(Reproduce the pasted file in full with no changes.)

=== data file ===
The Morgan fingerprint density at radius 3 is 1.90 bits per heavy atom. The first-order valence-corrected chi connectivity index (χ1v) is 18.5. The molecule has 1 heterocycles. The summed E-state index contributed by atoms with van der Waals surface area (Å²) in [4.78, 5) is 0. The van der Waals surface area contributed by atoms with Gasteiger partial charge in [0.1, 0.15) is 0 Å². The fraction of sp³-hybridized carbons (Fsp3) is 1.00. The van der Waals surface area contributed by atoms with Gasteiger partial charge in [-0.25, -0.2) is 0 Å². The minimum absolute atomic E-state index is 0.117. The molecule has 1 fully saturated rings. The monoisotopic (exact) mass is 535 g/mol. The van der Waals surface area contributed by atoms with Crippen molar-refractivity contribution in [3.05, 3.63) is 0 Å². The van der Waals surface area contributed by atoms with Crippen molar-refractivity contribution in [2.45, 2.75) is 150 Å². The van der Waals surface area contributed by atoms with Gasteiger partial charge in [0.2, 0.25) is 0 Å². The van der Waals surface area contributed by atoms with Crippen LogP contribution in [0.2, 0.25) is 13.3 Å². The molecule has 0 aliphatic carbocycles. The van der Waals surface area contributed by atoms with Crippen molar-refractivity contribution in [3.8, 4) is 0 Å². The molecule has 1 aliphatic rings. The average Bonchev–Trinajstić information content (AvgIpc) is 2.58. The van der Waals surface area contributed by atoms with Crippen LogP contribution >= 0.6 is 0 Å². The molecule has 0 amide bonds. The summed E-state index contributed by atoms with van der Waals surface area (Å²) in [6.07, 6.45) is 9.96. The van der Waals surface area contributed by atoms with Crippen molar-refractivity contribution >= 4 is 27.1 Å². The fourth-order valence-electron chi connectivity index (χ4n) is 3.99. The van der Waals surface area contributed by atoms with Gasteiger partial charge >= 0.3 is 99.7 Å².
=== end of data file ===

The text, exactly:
The Morgan fingerprint density at radius 3 is 1.90 bits per heavy atom. The first-order valence-corrected chi connectivity index (χ1v) is 18.5. The molecule has 1 heterocycles. The summed E-state index contributed by atoms with van der Waals surface area (Å²) in [4.78, 5) is 0. The van der Waals surface area contributed by atoms with Gasteiger partial charge in [0.1, 0.15) is 0 Å². The fraction of sp³-hybridized carbons (Fsp3) is 1.00. The van der Waals surface area contributed by atoms with Gasteiger partial charge in [-0.25, -0.2) is 0 Å². The minimum absolute atomic E-state index is 0.117. The molecule has 1 fully saturated rings. The monoisotopic (exact) mass is 535 g/mol. The van der Waals surface area contributed by atoms with Crippen molar-refractivity contribution in [3.05, 3.63) is 0 Å². The van der Waals surface area contributed by atoms with Crippen molar-refractivity contribution in [2.45, 2.75) is 150 Å². The van der Waals surface area contributed by atoms with Gasteiger partial charge in [0.2, 0.25) is 0 Å². The van der Waals surface area contributed by atoms with Crippen LogP contribution in [0.2, 0.25) is 13.3 Å². The molecule has 0 aliphatic carbocycles. The van der Waals surface area contributed by atoms with Crippen molar-refractivity contribution in [3.8, 4) is 0 Å². The molecule has 1 aliphatic rings. The average Bonchev–Trinajstić information content (AvgIpc) is 2.58. The van der Waals surface area contributed by atoms with Crippen LogP contribution >= 0.6 is 0 Å². The molecule has 0 amide bonds. The summed E-state index contributed by atoms with van der Waals surface area (Å²) in [6.07, 6.45) is 9.96. The van der Waals surface area contributed by atoms with Crippen molar-refractivity contribution >= 4 is 27.1 Å². The fourth-order valence-electron chi connectivity index (χ4n) is 3.99. The van der Waals surface area contributed by atoms with Gasteiger partial charge >= 0.3 is 99.7 Å².